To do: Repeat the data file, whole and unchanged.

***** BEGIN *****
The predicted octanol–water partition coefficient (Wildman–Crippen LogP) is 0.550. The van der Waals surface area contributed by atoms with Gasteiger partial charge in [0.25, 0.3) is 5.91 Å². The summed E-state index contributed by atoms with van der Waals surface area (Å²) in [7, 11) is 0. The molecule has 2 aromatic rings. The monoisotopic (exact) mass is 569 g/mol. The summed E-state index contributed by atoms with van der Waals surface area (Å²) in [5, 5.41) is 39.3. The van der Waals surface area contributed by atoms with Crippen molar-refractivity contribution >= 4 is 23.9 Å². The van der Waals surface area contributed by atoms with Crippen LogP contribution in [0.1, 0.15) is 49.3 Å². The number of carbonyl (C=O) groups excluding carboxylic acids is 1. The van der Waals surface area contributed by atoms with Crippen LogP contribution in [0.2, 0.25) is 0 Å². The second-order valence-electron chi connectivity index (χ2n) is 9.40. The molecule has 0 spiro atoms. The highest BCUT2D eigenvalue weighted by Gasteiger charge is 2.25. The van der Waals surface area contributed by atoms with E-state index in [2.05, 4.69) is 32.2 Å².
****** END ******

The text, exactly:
The predicted octanol–water partition coefficient (Wildman–Crippen LogP) is 0.550. The van der Waals surface area contributed by atoms with Gasteiger partial charge in [0.25, 0.3) is 5.91 Å². The summed E-state index contributed by atoms with van der Waals surface area (Å²) in [7, 11) is 0. The molecule has 2 aromatic rings. The monoisotopic (exact) mass is 569 g/mol. The summed E-state index contributed by atoms with van der Waals surface area (Å²) in [5, 5.41) is 39.3. The van der Waals surface area contributed by atoms with Crippen molar-refractivity contribution >= 4 is 23.9 Å². The van der Waals surface area contributed by atoms with Crippen LogP contribution in [0.1, 0.15) is 49.3 Å². The number of carbonyl (C=O) groups excluding carboxylic acids is 1. The van der Waals surface area contributed by atoms with Crippen LogP contribution in [0.2, 0.25) is 0 Å². The second-order valence-electron chi connectivity index (χ2n) is 9.40. The molecule has 0 spiro atoms. The highest BCUT2D eigenvalue weighted by Gasteiger charge is 2.25. The van der Waals surface area contributed by atoms with E-state index in [2.05, 4.69) is 32.2 Å².